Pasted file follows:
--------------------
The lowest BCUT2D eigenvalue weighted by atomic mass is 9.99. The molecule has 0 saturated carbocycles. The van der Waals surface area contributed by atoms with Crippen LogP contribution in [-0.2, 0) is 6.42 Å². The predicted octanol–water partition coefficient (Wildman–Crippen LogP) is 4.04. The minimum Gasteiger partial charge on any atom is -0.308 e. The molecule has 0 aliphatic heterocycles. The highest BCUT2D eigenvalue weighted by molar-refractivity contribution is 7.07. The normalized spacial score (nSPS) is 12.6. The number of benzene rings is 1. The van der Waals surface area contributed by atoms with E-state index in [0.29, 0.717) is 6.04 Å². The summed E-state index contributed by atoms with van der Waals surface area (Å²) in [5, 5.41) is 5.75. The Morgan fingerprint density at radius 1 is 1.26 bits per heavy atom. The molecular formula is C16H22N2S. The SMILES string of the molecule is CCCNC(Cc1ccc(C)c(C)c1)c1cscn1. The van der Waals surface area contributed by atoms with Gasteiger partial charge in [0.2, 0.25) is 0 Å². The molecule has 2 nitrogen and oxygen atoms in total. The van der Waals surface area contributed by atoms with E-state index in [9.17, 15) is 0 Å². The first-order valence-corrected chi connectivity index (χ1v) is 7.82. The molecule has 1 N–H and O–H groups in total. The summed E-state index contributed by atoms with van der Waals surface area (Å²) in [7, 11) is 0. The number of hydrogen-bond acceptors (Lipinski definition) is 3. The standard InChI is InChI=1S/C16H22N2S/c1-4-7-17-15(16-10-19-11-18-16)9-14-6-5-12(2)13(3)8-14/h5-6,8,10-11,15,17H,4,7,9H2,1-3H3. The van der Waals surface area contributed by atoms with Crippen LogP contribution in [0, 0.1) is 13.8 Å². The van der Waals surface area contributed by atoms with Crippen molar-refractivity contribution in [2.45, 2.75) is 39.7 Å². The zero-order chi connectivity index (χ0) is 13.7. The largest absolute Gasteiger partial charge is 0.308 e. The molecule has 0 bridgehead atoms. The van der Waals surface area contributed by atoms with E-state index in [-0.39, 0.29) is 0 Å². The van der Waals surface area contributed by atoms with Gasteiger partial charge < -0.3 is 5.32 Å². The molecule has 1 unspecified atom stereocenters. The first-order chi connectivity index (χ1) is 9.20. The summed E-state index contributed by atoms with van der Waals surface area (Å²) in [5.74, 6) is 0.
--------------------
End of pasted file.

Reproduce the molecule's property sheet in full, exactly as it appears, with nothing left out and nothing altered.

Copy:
The lowest BCUT2D eigenvalue weighted by atomic mass is 9.99. The molecule has 0 saturated carbocycles. The van der Waals surface area contributed by atoms with Crippen LogP contribution in [-0.2, 0) is 6.42 Å². The predicted octanol–water partition coefficient (Wildman–Crippen LogP) is 4.04. The minimum Gasteiger partial charge on any atom is -0.308 e. The molecule has 0 aliphatic heterocycles. The highest BCUT2D eigenvalue weighted by molar-refractivity contribution is 7.07. The normalized spacial score (nSPS) is 12.6. The number of benzene rings is 1. The van der Waals surface area contributed by atoms with E-state index in [0.29, 0.717) is 6.04 Å². The summed E-state index contributed by atoms with van der Waals surface area (Å²) in [5, 5.41) is 5.75. The Morgan fingerprint density at radius 1 is 1.26 bits per heavy atom. The molecular formula is C16H22N2S. The SMILES string of the molecule is CCCNC(Cc1ccc(C)c(C)c1)c1cscn1. The van der Waals surface area contributed by atoms with Gasteiger partial charge in [0.2, 0.25) is 0 Å². The molecule has 2 nitrogen and oxygen atoms in total. The van der Waals surface area contributed by atoms with E-state index in [9.17, 15) is 0 Å². The first-order valence-corrected chi connectivity index (χ1v) is 7.82. The molecule has 1 N–H and O–H groups in total. The summed E-state index contributed by atoms with van der Waals surface area (Å²) in [7, 11) is 0. The number of hydrogen-bond acceptors (Lipinski definition) is 3. The standard InChI is InChI=1S/C16H22N2S/c1-4-7-17-15(16-10-19-11-18-16)9-14-6-5-12(2)13(3)8-14/h5-6,8,10-11,15,17H,4,7,9H2,1-3H3. The van der Waals surface area contributed by atoms with Crippen LogP contribution in [0, 0.1) is 13.8 Å². The van der Waals surface area contributed by atoms with Crippen molar-refractivity contribution in [2.45, 2.75) is 39.7 Å². The zero-order chi connectivity index (χ0) is 13.7. The largest absolute Gasteiger partial charge is 0.308 e. The molecule has 0 bridgehead atoms. The van der Waals surface area contributed by atoms with E-state index in [-0.39, 0.29) is 0 Å². The van der Waals surface area contributed by atoms with Gasteiger partial charge < -0.3 is 5.32 Å². The molecule has 1 unspecified atom stereocenters. The first-order chi connectivity index (χ1) is 9.20. The summed E-state index contributed by atoms with van der Waals surface area (Å²) in [5.74, 6) is 0.